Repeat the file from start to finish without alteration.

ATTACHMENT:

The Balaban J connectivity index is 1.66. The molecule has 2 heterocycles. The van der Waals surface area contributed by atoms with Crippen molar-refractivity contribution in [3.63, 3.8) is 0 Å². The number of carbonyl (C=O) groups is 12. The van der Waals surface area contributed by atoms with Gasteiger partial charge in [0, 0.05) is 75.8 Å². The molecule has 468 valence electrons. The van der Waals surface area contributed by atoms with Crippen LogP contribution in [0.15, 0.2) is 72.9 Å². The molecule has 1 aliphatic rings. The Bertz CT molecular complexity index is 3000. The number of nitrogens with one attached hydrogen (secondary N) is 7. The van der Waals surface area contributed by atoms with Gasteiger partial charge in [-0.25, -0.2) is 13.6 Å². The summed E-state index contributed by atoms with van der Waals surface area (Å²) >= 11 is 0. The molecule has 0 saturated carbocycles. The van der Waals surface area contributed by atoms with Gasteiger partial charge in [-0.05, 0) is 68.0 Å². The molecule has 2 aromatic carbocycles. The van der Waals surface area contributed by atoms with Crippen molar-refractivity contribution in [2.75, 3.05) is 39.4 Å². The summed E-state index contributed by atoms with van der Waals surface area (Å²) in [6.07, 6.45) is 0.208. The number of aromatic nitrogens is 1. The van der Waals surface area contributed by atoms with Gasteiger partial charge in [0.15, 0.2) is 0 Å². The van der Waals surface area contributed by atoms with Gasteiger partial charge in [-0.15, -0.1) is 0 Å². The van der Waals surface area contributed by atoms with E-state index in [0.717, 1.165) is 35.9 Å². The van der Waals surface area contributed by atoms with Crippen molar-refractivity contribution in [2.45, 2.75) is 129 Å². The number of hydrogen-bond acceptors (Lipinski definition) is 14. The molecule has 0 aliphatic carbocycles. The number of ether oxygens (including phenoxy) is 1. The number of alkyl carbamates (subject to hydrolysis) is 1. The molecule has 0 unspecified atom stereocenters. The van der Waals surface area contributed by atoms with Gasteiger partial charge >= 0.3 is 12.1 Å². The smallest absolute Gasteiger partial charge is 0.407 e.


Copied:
The Balaban J connectivity index is 1.66. The molecule has 2 heterocycles. The van der Waals surface area contributed by atoms with Crippen molar-refractivity contribution in [3.63, 3.8) is 0 Å². The number of carbonyl (C=O) groups is 12. The van der Waals surface area contributed by atoms with Gasteiger partial charge in [0, 0.05) is 75.8 Å². The molecule has 468 valence electrons. The van der Waals surface area contributed by atoms with Crippen LogP contribution in [0.15, 0.2) is 72.9 Å². The molecule has 1 aliphatic rings. The Bertz CT molecular complexity index is 3000. The number of nitrogens with one attached hydrogen (secondary N) is 7. The van der Waals surface area contributed by atoms with Gasteiger partial charge in [-0.25, -0.2) is 13.6 Å². The summed E-state index contributed by atoms with van der Waals surface area (Å²) >= 11 is 0. The molecule has 0 saturated carbocycles. The van der Waals surface area contributed by atoms with Gasteiger partial charge in [-0.05, 0) is 68.0 Å². The molecule has 2 aromatic carbocycles. The van der Waals surface area contributed by atoms with Crippen molar-refractivity contribution in [2.75, 3.05) is 39.4 Å². The summed E-state index contributed by atoms with van der Waals surface area (Å²) in [6.07, 6.45) is 0.208. The number of aromatic nitrogens is 1. The van der Waals surface area contributed by atoms with Gasteiger partial charge in [0.15, 0.2) is 0 Å². The van der Waals surface area contributed by atoms with Gasteiger partial charge in [-0.15, -0.1) is 0 Å². The van der Waals surface area contributed by atoms with E-state index in [0.717, 1.165) is 35.9 Å². The van der Waals surface area contributed by atoms with Crippen molar-refractivity contribution in [2.45, 2.75) is 129 Å². The number of hydrogen-bond acceptors (Lipinski definition) is 14. The molecule has 0 aliphatic carbocycles. The number of ether oxygens (including phenoxy) is 1. The number of alkyl carbamates (subject to hydrolysis) is 1. The molecule has 0 unspecified atom stereocenters. The van der Waals surface area contributed by atoms with Gasteiger partial charge >= 0.3 is 12.1 Å². The smallest absolute Gasteiger partial charge is 0.407 e.